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jaeger

Shoot film and digitized it?

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Hi Jaeger, there are plenty of examples of film digitized and posted on this forum. You can see them on the "I Like Film" thread, "Leica M Film Photos" and others. Apart from internet postings, many of us have made wonderful prints from our digitized negative. At one stage I made a 1.5m X 1m print from a Leica/Tri-X negative that looks superb. The thing with digitizing negatives is that the digitizing process - essentially, taking a digital photograph of the negative or transparency - copies inherent film traits such as grain. All the wonders of digital processing are still at your command, but the picture itself has many of the qualities that are so loved in film. It is not hard to try it out - send a negative/tranny you like to a (ppreferably, professional) lab that can scan it, process the scan yourself to your satisfaction, then get them to make a print. I'm pretty sure you'll be very happy with the result.

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2 hours ago, jaeger said:

Does any of you do it?  I have both film and digital cameras I sometimes like the rendering of film, but will digitizing it ruin everything?

I look at it this way: using film adds another layer of creativity to my photography. 

As @stray catsays above, take a look through 'I Like Film'.  It's the most vibrant and interesting thread with the best photographers on the forum involved in it.  Every image you'll find there was originated with film, dust off your film cameras and join in the fun!

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Digitising film doesn't ruin it, it's simply a pragmatic way to present the image. You can still process your film at the kitchen sink, but scanning or copying with a digital camera replaces the darkroom and the enlarger.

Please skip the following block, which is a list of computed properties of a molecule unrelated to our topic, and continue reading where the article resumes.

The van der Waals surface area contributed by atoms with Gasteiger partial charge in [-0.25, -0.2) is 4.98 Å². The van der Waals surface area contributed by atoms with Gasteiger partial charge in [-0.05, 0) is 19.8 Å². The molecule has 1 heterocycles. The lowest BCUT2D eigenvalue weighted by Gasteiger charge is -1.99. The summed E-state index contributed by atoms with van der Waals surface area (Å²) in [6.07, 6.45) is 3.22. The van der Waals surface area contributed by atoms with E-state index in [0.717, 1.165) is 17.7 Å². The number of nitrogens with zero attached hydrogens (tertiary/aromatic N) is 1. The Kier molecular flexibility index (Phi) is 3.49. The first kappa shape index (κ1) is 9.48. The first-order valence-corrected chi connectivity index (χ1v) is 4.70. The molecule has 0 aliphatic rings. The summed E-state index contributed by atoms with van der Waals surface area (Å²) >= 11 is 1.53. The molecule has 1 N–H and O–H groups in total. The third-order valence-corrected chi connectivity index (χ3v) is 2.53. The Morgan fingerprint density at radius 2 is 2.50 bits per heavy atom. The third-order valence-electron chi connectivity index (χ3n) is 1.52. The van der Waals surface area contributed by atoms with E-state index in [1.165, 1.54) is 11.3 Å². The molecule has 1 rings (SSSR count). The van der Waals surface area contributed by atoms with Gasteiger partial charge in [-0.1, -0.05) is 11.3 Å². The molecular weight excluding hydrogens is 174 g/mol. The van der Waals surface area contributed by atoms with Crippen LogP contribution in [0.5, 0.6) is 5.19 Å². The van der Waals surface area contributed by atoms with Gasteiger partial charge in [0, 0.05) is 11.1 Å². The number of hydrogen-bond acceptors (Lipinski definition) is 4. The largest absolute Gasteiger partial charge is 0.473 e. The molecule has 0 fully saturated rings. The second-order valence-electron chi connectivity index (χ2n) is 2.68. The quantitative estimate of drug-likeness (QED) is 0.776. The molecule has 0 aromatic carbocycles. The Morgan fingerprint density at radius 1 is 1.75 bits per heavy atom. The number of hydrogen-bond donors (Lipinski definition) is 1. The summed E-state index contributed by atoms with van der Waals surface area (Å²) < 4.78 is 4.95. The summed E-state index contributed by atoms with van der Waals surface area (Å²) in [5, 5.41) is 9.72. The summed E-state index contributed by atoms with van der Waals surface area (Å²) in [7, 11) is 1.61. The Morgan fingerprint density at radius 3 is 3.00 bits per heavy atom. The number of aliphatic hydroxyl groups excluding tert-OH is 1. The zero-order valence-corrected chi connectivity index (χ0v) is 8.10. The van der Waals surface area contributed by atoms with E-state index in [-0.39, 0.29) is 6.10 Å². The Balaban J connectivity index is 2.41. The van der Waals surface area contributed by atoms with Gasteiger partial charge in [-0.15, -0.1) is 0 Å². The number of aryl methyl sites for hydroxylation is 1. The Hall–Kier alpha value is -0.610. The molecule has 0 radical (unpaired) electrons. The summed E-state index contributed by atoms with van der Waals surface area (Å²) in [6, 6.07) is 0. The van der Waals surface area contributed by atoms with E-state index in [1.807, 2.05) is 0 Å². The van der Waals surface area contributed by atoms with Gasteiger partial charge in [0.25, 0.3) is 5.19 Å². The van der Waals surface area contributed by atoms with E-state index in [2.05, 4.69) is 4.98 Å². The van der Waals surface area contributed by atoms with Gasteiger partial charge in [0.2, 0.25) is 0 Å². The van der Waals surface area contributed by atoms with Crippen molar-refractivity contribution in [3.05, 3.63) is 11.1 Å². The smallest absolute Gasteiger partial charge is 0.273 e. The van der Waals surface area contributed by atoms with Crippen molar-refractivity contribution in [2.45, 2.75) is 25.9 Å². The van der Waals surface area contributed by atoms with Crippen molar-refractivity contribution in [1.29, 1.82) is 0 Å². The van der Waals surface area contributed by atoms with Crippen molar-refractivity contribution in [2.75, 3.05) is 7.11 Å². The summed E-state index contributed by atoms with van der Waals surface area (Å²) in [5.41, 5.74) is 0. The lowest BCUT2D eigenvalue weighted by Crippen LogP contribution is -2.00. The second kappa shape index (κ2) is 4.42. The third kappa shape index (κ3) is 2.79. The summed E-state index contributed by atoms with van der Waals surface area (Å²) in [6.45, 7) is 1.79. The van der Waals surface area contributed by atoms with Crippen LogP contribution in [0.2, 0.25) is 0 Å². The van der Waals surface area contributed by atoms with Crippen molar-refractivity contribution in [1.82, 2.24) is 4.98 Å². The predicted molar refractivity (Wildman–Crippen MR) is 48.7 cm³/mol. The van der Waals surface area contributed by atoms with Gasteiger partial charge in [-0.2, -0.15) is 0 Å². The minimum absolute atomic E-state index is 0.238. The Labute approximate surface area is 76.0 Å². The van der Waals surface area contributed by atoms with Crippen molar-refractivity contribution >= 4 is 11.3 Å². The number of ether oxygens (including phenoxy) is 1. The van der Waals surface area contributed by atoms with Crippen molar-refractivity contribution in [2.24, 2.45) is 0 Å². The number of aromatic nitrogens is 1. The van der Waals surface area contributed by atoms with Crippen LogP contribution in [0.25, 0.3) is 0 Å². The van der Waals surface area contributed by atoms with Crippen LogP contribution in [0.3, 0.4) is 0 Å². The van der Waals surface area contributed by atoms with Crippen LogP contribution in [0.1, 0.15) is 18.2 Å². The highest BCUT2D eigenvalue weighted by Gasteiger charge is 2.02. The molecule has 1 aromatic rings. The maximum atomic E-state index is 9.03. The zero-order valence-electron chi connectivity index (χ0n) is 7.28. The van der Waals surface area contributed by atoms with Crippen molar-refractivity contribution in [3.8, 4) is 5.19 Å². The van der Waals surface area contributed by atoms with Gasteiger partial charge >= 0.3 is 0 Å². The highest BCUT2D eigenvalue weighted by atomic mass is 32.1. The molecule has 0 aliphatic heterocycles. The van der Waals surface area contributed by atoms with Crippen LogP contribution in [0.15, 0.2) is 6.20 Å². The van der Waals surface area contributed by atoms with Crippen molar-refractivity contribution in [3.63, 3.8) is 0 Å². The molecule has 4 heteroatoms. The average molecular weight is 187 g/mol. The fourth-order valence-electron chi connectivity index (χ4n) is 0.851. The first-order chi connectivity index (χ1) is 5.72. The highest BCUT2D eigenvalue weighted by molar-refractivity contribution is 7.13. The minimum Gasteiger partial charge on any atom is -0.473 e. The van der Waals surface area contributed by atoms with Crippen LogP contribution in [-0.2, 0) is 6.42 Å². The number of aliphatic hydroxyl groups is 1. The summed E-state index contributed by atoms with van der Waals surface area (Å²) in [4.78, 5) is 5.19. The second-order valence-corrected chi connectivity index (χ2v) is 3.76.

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I am glad that I never sold my Coolscan 5000 when I moved to digital many years ago. I am slowly but surely returning to film and even added a Coolscan 9000 so I can scan my Hassy negatives. Film is a wonderful medium that brings elements to an image which are hard to replicate with a sensor. Scanning that image at good resolution does not change this. Software and printers have improved a lot over the past decade and so the 'digital' results have become much better and more predictable. Trying it yourself is your best option here !

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I develop my own film and then use my Plustek scanner so the negatives can be processed using software. I prefer Pixelmator Software for my Mac. I like the analog feel and finished product of shooting film  .... but other than developing with chemicals, I use the software as I don't have the room for a dark room, so a dry dark room is fine with me. 

While I used to have a printer, I found the quality is high when I use a company that prints what I select for them. 

Best of both worlds....jim

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For some film is nothing but digitized image. For older film look is on the analog prints and on projected slides. 

Projected slides is the only true method to see the film look. While analog prints are non-direct interpretations of film.

Digital is taking film  image with much bigger interpretation, but it is still visible on the screen what image was taken on film.

Actually, I have seen scans of bw negatives and darkroom prints to be about the same.